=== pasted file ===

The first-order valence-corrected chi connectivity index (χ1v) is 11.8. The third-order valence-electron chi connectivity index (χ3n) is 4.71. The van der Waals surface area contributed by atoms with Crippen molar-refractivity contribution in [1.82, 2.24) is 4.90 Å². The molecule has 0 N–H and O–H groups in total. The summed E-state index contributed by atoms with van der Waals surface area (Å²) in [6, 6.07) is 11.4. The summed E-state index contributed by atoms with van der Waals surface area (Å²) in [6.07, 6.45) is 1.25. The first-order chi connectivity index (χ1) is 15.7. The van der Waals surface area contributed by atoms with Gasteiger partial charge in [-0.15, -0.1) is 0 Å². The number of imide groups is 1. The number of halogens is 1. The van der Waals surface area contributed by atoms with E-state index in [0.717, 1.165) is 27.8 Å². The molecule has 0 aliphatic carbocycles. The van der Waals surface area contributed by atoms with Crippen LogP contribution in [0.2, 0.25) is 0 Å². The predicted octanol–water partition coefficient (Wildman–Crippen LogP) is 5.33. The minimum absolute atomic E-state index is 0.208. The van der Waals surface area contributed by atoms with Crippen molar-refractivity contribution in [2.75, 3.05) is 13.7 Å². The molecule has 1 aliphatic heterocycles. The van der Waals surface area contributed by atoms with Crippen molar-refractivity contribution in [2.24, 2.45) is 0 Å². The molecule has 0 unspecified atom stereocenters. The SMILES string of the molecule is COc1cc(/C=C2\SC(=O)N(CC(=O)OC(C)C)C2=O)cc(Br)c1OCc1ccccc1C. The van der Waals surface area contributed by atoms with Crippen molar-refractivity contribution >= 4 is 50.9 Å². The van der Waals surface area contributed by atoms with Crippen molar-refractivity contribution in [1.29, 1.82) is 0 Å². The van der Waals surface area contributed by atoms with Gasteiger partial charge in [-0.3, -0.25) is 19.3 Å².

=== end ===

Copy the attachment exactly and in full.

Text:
The first-order valence-corrected chi connectivity index (χ1v) is 11.8. The third-order valence-electron chi connectivity index (χ3n) is 4.71. The van der Waals surface area contributed by atoms with Crippen molar-refractivity contribution in [1.82, 2.24) is 4.90 Å². The molecule has 0 N–H and O–H groups in total. The summed E-state index contributed by atoms with van der Waals surface area (Å²) in [6, 6.07) is 11.4. The summed E-state index contributed by atoms with van der Waals surface area (Å²) in [6.07, 6.45) is 1.25. The first-order chi connectivity index (χ1) is 15.7. The van der Waals surface area contributed by atoms with Gasteiger partial charge in [-0.15, -0.1) is 0 Å². The number of imide groups is 1. The number of halogens is 1. The van der Waals surface area contributed by atoms with E-state index in [0.717, 1.165) is 27.8 Å². The molecule has 0 aliphatic carbocycles. The van der Waals surface area contributed by atoms with Crippen LogP contribution in [0.2, 0.25) is 0 Å². The predicted octanol–water partition coefficient (Wildman–Crippen LogP) is 5.33. The minimum absolute atomic E-state index is 0.208. The van der Waals surface area contributed by atoms with Crippen molar-refractivity contribution in [2.75, 3.05) is 13.7 Å². The molecule has 1 aliphatic heterocycles. The van der Waals surface area contributed by atoms with Crippen molar-refractivity contribution in [2.24, 2.45) is 0 Å². The molecule has 0 unspecified atom stereocenters. The SMILES string of the molecule is COc1cc(/C=C2\SC(=O)N(CC(=O)OC(C)C)C2=O)cc(Br)c1OCc1ccccc1C. The van der Waals surface area contributed by atoms with Crippen molar-refractivity contribution >= 4 is 50.9 Å². The van der Waals surface area contributed by atoms with Crippen molar-refractivity contribution in [1.29, 1.82) is 0 Å². The van der Waals surface area contributed by atoms with Gasteiger partial charge in [-0.3, -0.25) is 19.3 Å².